5 Easy Steps To Cold Brew Loose Leaf Tea

July 19, 2018

Here is a simple guide to show you how easy it is to cold brew loose leaf tea — just in case you had any doubt!

5 Easy Steps

  1. Choose whatever loose leaf tea leaves you feel like brewing. Virtually any type of tea will work, and you can experiment to find which type of tea has the best results.
  2. Measure the tea leaves in proportion to the amount of water you will use,. We suggest starting with 1:100. For example, 10g tea leaves to 1000ml water. Don't have a scale? Eyeball it! Cold brewing is extremely flexible in the amount of tea used: A little tea goes a long way, and it's hard to over-brew! For tightly rolled Taiwanese Oolong Teas, a level tablespoon is about 5g.
  3. Put the leaves in a container that you want to brew in. Any container will work, from a fancy carafe to a disposable water bottle. It's best if you know its capacity so that you can measure proportionately.
  4. Fill with water. No further explanation necessary!
  5. Let it brew for a minimum of 2-3 hours at room temperature, or put it in the fridge overnight to be ready to drink the next day. Refill as needed.

OK, YOU'RE DONE! NO MORE EXCUSES!

Here's what you need:

  1. a container to brew 
  2. tea leaves
  3. drinking water

That's really all there is to it! Any water-tight container is fine. 

On the road and don't have any container? Just buy a bottle of water and put your tea leaves in that!

Forgot your travel stash of your favorite loose leaf tea? Humble thyself and stuff whatever tea bag they offer in the hotel room in the water bottle!

OK, we made our point. 

NOW GET YOUR COLD BREW ON AND ENJOY IT — ALL DAY LONG!


SUBSCRIBE!

If you found this post useful and would like to hear more about the specialty tea industry here in Taiwan, follow us on YouTube, Facebook, and Instagram and please subscribe to our newsletter. Subscribe now and get $5 off your first order! 

 





Leave a comment

Comments will be approved before showing up.


Also in News

Eco-Cha Tea Club: Alishan Late Spring Oolong Tea Tasting Notes
Eco-Cha Tea Club: Alishan Late Spring Oolong Tea Tasting Notes

July 12, 2019

The complex aroma of the brewed tea leaves has subtle hints of a bug bitten character, but not very obvious. The sufficient oxidation offers a fresh scone scent, with a touch of honey, making us think that there is some influence from the Green Leafhopper. It is very likely that this note is subtle due to the fact that it had rained very near harvest time, which is said to dilute or dissipate the chemical compounds that are responsible for this character of flavor. The texture is smooth and balanced, with delicate complexity.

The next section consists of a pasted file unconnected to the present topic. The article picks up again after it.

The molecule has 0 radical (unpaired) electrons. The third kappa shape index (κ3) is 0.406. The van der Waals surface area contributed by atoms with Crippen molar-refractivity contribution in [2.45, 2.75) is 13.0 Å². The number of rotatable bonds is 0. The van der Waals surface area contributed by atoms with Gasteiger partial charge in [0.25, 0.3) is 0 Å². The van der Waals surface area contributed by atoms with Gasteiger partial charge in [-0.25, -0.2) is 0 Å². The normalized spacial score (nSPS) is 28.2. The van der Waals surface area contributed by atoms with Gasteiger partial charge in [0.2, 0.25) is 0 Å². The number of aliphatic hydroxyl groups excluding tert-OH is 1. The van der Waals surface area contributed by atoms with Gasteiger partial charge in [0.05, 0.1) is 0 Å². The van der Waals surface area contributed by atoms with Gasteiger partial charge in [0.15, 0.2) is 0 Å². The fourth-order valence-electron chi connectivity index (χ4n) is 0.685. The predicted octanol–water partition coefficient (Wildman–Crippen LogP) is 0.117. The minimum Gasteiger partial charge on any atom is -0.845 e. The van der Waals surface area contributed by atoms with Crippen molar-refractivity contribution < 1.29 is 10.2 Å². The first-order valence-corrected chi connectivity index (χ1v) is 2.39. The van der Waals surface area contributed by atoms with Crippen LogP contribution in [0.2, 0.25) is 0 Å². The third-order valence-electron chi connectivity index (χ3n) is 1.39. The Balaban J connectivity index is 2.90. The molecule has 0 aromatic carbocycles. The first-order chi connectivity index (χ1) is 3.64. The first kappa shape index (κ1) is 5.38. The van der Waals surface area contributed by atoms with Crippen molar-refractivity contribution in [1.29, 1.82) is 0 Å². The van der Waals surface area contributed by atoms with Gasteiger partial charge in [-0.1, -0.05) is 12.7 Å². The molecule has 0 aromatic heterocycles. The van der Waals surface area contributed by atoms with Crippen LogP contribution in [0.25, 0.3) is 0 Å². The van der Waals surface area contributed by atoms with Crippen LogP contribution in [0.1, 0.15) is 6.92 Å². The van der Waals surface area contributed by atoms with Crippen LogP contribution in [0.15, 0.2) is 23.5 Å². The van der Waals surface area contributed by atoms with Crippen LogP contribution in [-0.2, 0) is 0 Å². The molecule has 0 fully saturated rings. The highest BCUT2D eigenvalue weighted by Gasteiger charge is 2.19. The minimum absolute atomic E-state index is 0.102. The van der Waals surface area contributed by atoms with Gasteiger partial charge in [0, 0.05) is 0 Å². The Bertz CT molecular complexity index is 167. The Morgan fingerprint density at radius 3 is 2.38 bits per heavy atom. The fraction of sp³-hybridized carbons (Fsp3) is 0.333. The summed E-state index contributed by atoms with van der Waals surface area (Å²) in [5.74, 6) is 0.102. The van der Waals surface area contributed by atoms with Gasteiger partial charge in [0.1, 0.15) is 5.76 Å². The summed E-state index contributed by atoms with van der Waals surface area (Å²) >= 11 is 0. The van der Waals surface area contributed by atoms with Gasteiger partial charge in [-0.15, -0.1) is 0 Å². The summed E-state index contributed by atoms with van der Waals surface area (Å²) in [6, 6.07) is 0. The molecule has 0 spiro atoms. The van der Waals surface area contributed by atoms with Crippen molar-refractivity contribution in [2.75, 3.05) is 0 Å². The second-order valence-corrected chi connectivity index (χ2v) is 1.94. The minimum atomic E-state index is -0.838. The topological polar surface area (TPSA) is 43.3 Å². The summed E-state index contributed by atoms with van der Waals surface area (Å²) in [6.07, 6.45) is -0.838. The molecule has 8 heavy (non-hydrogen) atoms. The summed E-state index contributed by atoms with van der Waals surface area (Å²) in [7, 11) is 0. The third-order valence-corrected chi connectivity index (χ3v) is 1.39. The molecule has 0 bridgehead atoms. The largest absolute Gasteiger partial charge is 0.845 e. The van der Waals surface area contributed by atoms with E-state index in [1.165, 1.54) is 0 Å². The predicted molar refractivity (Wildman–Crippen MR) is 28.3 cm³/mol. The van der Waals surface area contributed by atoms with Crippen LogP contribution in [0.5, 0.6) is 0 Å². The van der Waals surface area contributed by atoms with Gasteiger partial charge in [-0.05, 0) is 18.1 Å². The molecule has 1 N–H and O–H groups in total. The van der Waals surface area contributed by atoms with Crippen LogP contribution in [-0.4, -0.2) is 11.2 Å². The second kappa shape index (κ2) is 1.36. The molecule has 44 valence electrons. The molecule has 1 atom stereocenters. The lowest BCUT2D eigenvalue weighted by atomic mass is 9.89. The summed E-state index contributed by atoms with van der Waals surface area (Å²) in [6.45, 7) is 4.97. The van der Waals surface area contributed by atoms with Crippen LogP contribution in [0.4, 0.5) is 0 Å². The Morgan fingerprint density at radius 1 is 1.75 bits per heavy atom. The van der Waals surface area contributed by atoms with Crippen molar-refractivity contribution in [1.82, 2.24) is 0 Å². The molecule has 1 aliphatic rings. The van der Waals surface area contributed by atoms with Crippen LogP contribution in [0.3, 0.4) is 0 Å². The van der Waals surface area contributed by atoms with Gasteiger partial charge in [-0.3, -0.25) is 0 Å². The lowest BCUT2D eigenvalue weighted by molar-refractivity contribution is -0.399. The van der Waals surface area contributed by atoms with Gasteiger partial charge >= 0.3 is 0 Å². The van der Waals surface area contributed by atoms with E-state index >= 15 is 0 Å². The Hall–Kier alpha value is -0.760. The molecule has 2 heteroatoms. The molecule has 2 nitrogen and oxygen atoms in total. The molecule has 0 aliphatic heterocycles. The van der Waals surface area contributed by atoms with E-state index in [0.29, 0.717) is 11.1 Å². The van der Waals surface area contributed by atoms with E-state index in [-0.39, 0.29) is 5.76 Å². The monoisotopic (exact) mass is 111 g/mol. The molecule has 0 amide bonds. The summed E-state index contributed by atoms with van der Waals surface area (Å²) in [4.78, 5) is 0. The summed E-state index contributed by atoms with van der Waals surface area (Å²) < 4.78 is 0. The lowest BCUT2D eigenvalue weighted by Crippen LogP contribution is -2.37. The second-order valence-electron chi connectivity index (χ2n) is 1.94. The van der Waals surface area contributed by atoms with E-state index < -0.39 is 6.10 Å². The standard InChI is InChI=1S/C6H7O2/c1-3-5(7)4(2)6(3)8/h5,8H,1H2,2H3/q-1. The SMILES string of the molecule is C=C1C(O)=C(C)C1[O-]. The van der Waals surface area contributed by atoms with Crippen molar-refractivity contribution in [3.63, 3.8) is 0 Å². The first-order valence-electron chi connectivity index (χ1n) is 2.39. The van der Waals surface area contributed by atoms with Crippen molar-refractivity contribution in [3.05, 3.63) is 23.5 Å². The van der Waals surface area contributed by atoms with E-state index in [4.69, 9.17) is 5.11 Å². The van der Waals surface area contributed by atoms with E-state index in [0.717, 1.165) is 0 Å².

View full article →

Eco-Cha Tea Club: Alishan Late Spring Oolong Tea
Eco-Cha Tea Club: Alishan Late Spring Oolong Tea

July 06, 2019 1 Comment

We discovered this batch of tea through our mentor, Lisa Lin, who had already purchased a significant amount of this day's harvest. We introduced Lisa to Mr. Ye a few years ago, and she has been sourcing batches of bug bitten spring tea from him every year since. About a month ago, we were sitting at Lisa's tea table, and just happened to ask if she had bought any spring tea from Mr Ye. She said yes, and promptly brewed some for us to try. We were impressed, and called Mr. Ye the next day to see if any of this day's harvest was still available. He said yes. 

View full article →

Eco-Cha Tea Club: Traditional Lugu Oolong Tea Tasting Notes
Eco-Cha Tea Club: Traditional Lugu Oolong Tea Tasting Notes

June 12, 2019 1 Comment

The medium oxidized leaves have undergone extensive, repeated roastings that have resulted in a very balanced, integrated character. The initial steepings offer a freshly cut wood aroma with a toasted nutty flavor. This proceeds to open up into a sweeter, more complex profile that is strikingly reminiscent of roasted winter vegetables, including parsnip, caramelized onion and butternut squash.

View full article →